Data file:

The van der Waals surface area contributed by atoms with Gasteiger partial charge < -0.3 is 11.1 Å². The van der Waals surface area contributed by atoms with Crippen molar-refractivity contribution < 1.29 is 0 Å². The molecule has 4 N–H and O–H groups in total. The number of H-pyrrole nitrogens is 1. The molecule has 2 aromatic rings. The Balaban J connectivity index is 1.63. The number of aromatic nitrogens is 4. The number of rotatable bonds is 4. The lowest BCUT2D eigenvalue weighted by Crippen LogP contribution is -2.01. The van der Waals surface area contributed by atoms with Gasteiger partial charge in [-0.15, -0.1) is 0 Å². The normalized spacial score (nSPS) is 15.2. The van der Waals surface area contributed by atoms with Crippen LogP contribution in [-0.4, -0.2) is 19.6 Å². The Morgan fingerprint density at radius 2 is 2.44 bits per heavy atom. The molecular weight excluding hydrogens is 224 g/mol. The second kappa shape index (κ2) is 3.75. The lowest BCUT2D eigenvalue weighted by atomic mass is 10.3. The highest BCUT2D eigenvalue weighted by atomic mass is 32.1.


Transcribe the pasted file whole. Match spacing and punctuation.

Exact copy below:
The van der Waals surface area contributed by atoms with Gasteiger partial charge < -0.3 is 11.1 Å². The van der Waals surface area contributed by atoms with Crippen molar-refractivity contribution < 1.29 is 0 Å². The molecule has 4 N–H and O–H groups in total. The number of H-pyrrole nitrogens is 1. The molecule has 2 aromatic rings. The Balaban J connectivity index is 1.63. The number of aromatic nitrogens is 4. The number of rotatable bonds is 4. The lowest BCUT2D eigenvalue weighted by Crippen LogP contribution is -2.01. The van der Waals surface area contributed by atoms with Gasteiger partial charge in [-0.15, -0.1) is 0 Å². The normalized spacial score (nSPS) is 15.2. The van der Waals surface area contributed by atoms with Crippen LogP contribution in [-0.4, -0.2) is 19.6 Å². The Morgan fingerprint density at radius 2 is 2.44 bits per heavy atom. The molecular weight excluding hydrogens is 224 g/mol. The second kappa shape index (κ2) is 3.75. The lowest BCUT2D eigenvalue weighted by atomic mass is 10.3. The highest BCUT2D eigenvalue weighted by atomic mass is 32.1.